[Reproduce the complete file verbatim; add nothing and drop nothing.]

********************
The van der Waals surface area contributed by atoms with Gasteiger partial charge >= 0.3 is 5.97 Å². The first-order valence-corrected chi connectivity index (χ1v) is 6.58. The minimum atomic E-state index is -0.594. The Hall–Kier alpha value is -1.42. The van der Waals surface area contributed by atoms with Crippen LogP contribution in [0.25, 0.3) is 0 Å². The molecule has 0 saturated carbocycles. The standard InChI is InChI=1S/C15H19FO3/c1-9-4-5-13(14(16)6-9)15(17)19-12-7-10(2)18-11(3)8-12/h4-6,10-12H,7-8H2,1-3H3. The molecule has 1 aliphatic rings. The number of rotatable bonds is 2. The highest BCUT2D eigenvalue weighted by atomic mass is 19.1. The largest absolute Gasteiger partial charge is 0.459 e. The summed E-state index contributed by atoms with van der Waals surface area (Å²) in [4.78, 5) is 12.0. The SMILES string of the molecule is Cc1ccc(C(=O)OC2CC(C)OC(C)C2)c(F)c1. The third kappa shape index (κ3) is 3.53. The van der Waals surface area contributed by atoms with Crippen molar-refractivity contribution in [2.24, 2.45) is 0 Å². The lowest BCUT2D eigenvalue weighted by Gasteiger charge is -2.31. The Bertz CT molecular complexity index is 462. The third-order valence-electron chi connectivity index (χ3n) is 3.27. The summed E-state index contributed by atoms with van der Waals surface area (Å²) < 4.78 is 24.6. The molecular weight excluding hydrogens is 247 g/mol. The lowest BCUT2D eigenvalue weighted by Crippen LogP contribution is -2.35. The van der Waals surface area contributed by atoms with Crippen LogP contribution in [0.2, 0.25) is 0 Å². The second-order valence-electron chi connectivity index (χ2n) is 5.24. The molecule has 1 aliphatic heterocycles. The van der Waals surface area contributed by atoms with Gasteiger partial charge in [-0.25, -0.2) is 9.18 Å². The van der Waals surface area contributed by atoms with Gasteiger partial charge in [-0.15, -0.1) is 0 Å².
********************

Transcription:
The van der Waals surface area contributed by atoms with Gasteiger partial charge >= 0.3 is 5.97 Å². The first-order valence-corrected chi connectivity index (χ1v) is 6.58. The minimum atomic E-state index is -0.594. The Hall–Kier alpha value is -1.42. The van der Waals surface area contributed by atoms with Crippen LogP contribution in [0.25, 0.3) is 0 Å². The molecule has 0 saturated carbocycles. The standard InChI is InChI=1S/C15H19FO3/c1-9-4-5-13(14(16)6-9)15(17)19-12-7-10(2)18-11(3)8-12/h4-6,10-12H,7-8H2,1-3H3. The molecule has 1 aliphatic rings. The number of rotatable bonds is 2. The highest BCUT2D eigenvalue weighted by atomic mass is 19.1. The largest absolute Gasteiger partial charge is 0.459 e. The summed E-state index contributed by atoms with van der Waals surface area (Å²) in [4.78, 5) is 12.0. The SMILES string of the molecule is Cc1ccc(C(=O)OC2CC(C)OC(C)C2)c(F)c1. The third kappa shape index (κ3) is 3.53. The van der Waals surface area contributed by atoms with Crippen molar-refractivity contribution in [2.24, 2.45) is 0 Å². The lowest BCUT2D eigenvalue weighted by Gasteiger charge is -2.31. The Bertz CT molecular complexity index is 462. The third-order valence-electron chi connectivity index (χ3n) is 3.27. The summed E-state index contributed by atoms with van der Waals surface area (Å²) < 4.78 is 24.6. The molecular weight excluding hydrogens is 247 g/mol. The lowest BCUT2D eigenvalue weighted by Crippen LogP contribution is -2.35. The van der Waals surface area contributed by atoms with Crippen LogP contribution in [0.2, 0.25) is 0 Å². The second-order valence-electron chi connectivity index (χ2n) is 5.24. The molecule has 1 aliphatic heterocycles. The van der Waals surface area contributed by atoms with Gasteiger partial charge in [-0.25, -0.2) is 9.18 Å². The van der Waals surface area contributed by atoms with Gasteiger partial charge in [-0.15, -0.1) is 0 Å².